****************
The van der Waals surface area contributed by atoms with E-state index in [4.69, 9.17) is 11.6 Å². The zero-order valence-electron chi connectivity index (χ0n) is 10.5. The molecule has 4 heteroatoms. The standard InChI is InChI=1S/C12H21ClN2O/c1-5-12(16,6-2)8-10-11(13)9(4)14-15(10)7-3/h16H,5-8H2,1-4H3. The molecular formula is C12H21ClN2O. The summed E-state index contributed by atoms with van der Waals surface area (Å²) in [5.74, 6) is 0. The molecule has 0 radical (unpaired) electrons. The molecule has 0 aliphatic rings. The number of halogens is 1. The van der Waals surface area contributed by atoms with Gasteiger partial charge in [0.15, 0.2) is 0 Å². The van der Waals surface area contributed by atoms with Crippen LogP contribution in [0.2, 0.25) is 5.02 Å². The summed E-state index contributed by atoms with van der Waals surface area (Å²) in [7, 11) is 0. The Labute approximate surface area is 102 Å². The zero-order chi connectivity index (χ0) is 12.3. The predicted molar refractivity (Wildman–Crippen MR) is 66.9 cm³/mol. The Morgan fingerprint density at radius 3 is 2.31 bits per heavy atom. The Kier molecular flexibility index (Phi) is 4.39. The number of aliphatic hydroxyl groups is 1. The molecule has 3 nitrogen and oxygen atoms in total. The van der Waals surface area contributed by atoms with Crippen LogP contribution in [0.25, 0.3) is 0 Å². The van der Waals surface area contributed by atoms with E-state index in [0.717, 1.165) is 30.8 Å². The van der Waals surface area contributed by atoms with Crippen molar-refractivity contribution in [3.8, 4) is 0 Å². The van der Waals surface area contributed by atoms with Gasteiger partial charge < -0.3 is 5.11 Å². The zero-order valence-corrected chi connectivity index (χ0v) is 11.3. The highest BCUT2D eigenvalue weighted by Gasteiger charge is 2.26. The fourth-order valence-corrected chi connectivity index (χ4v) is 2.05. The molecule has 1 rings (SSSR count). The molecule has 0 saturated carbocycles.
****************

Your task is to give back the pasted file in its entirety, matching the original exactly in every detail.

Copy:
The van der Waals surface area contributed by atoms with E-state index in [4.69, 9.17) is 11.6 Å². The zero-order valence-electron chi connectivity index (χ0n) is 10.5. The molecule has 4 heteroatoms. The standard InChI is InChI=1S/C12H21ClN2O/c1-5-12(16,6-2)8-10-11(13)9(4)14-15(10)7-3/h16H,5-8H2,1-4H3. The molecular formula is C12H21ClN2O. The summed E-state index contributed by atoms with van der Waals surface area (Å²) in [5.74, 6) is 0. The molecule has 0 radical (unpaired) electrons. The molecule has 0 aliphatic rings. The number of halogens is 1. The van der Waals surface area contributed by atoms with Gasteiger partial charge in [0.15, 0.2) is 0 Å². The van der Waals surface area contributed by atoms with Crippen LogP contribution in [0.2, 0.25) is 5.02 Å². The summed E-state index contributed by atoms with van der Waals surface area (Å²) in [7, 11) is 0. The Labute approximate surface area is 102 Å². The zero-order chi connectivity index (χ0) is 12.3. The predicted molar refractivity (Wildman–Crippen MR) is 66.9 cm³/mol. The Morgan fingerprint density at radius 3 is 2.31 bits per heavy atom. The Kier molecular flexibility index (Phi) is 4.39. The number of aliphatic hydroxyl groups is 1. The molecule has 3 nitrogen and oxygen atoms in total. The van der Waals surface area contributed by atoms with Crippen LogP contribution in [0.25, 0.3) is 0 Å². The van der Waals surface area contributed by atoms with E-state index in [0.717, 1.165) is 30.8 Å². The van der Waals surface area contributed by atoms with Crippen molar-refractivity contribution in [3.8, 4) is 0 Å². The van der Waals surface area contributed by atoms with Gasteiger partial charge < -0.3 is 5.11 Å². The zero-order valence-corrected chi connectivity index (χ0v) is 11.3. The highest BCUT2D eigenvalue weighted by Gasteiger charge is 2.26. The fourth-order valence-corrected chi connectivity index (χ4v) is 2.05. The molecule has 1 rings (SSSR count). The molecule has 0 saturated carbocycles.